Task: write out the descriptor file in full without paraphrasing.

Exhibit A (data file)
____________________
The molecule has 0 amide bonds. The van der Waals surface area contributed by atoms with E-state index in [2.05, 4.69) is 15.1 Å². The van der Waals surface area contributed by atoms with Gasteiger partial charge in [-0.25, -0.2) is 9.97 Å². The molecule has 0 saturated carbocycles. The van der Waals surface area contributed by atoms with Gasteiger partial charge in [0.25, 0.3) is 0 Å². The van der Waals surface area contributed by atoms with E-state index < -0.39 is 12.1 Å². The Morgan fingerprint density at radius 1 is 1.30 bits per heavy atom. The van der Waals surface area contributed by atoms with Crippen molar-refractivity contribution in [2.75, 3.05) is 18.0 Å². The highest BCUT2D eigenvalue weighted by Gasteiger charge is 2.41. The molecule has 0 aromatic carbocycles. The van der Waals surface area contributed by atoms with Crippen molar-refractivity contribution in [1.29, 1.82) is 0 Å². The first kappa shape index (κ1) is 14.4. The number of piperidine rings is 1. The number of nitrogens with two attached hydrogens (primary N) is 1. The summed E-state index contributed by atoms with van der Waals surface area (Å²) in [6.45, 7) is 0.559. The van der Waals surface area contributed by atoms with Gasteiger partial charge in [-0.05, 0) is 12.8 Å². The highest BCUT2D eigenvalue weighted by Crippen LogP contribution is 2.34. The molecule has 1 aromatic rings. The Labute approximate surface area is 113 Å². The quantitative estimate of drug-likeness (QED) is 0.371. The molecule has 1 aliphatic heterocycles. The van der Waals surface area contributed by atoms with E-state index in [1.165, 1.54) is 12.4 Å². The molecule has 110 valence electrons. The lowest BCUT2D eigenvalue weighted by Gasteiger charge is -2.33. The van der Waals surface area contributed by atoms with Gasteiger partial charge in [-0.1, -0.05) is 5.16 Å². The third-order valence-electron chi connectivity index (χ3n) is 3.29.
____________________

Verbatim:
The molecule has 0 amide bonds. The van der Waals surface area contributed by atoms with E-state index in [2.05, 4.69) is 15.1 Å². The van der Waals surface area contributed by atoms with Gasteiger partial charge in [-0.25, -0.2) is 9.97 Å². The molecule has 0 saturated carbocycles. The van der Waals surface area contributed by atoms with Gasteiger partial charge in [0.25, 0.3) is 0 Å². The van der Waals surface area contributed by atoms with E-state index < -0.39 is 12.1 Å². The Morgan fingerprint density at radius 1 is 1.30 bits per heavy atom. The van der Waals surface area contributed by atoms with Crippen molar-refractivity contribution in [2.75, 3.05) is 18.0 Å². The highest BCUT2D eigenvalue weighted by Gasteiger charge is 2.41. The molecule has 0 aromatic carbocycles. The van der Waals surface area contributed by atoms with Crippen molar-refractivity contribution in [1.29, 1.82) is 0 Å². The first kappa shape index (κ1) is 14.4. The number of piperidine rings is 1. The number of nitrogens with two attached hydrogens (primary N) is 1. The summed E-state index contributed by atoms with van der Waals surface area (Å²) in [6.45, 7) is 0.559. The van der Waals surface area contributed by atoms with Gasteiger partial charge in [-0.05, 0) is 12.8 Å². The highest BCUT2D eigenvalue weighted by Crippen LogP contribution is 2.34. The molecule has 1 aromatic rings. The Labute approximate surface area is 113 Å². The quantitative estimate of drug-likeness (QED) is 0.371. The molecule has 1 aliphatic heterocycles. The van der Waals surface area contributed by atoms with E-state index in [1.165, 1.54) is 12.4 Å². The molecule has 110 valence electrons. The lowest BCUT2D eigenvalue weighted by Gasteiger charge is -2.33. The van der Waals surface area contributed by atoms with Gasteiger partial charge in [-0.1, -0.05) is 5.16 Å². The third-order valence-electron chi connectivity index (χ3n) is 3.29.